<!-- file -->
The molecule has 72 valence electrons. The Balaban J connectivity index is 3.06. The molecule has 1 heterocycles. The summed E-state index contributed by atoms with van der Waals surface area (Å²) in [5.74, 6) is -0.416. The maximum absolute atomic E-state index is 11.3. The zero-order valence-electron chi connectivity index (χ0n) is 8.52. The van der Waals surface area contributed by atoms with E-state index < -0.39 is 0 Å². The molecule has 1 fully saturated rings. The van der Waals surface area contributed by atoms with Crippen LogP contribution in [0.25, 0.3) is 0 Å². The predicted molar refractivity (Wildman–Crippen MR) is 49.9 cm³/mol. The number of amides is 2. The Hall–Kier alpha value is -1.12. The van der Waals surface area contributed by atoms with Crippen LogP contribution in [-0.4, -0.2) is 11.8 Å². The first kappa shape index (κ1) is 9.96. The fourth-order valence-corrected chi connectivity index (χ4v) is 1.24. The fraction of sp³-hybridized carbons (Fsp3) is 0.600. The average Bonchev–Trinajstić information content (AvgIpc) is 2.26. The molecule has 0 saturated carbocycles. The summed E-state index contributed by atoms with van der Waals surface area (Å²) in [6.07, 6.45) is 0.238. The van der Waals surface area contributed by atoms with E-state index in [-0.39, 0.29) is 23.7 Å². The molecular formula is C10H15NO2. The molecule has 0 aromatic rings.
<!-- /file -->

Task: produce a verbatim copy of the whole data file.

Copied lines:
The molecule has 72 valence electrons. The Balaban J connectivity index is 3.06. The molecule has 1 heterocycles. The summed E-state index contributed by atoms with van der Waals surface area (Å²) in [5.74, 6) is -0.416. The maximum absolute atomic E-state index is 11.3. The zero-order valence-electron chi connectivity index (χ0n) is 8.52. The van der Waals surface area contributed by atoms with E-state index < -0.39 is 0 Å². The molecule has 1 fully saturated rings. The van der Waals surface area contributed by atoms with Crippen LogP contribution in [0.25, 0.3) is 0 Å². The predicted molar refractivity (Wildman–Crippen MR) is 49.9 cm³/mol. The number of amides is 2. The Hall–Kier alpha value is -1.12. The van der Waals surface area contributed by atoms with Crippen LogP contribution in [-0.4, -0.2) is 11.8 Å². The first kappa shape index (κ1) is 9.96. The fourth-order valence-corrected chi connectivity index (χ4v) is 1.24. The fraction of sp³-hybridized carbons (Fsp3) is 0.600. The average Bonchev–Trinajstić information content (AvgIpc) is 2.26. The molecule has 0 saturated carbocycles. The summed E-state index contributed by atoms with van der Waals surface area (Å²) in [6.07, 6.45) is 0.238. The van der Waals surface area contributed by atoms with E-state index in [-0.39, 0.29) is 23.7 Å². The molecular formula is C10H15NO2. The molecule has 0 aromatic rings.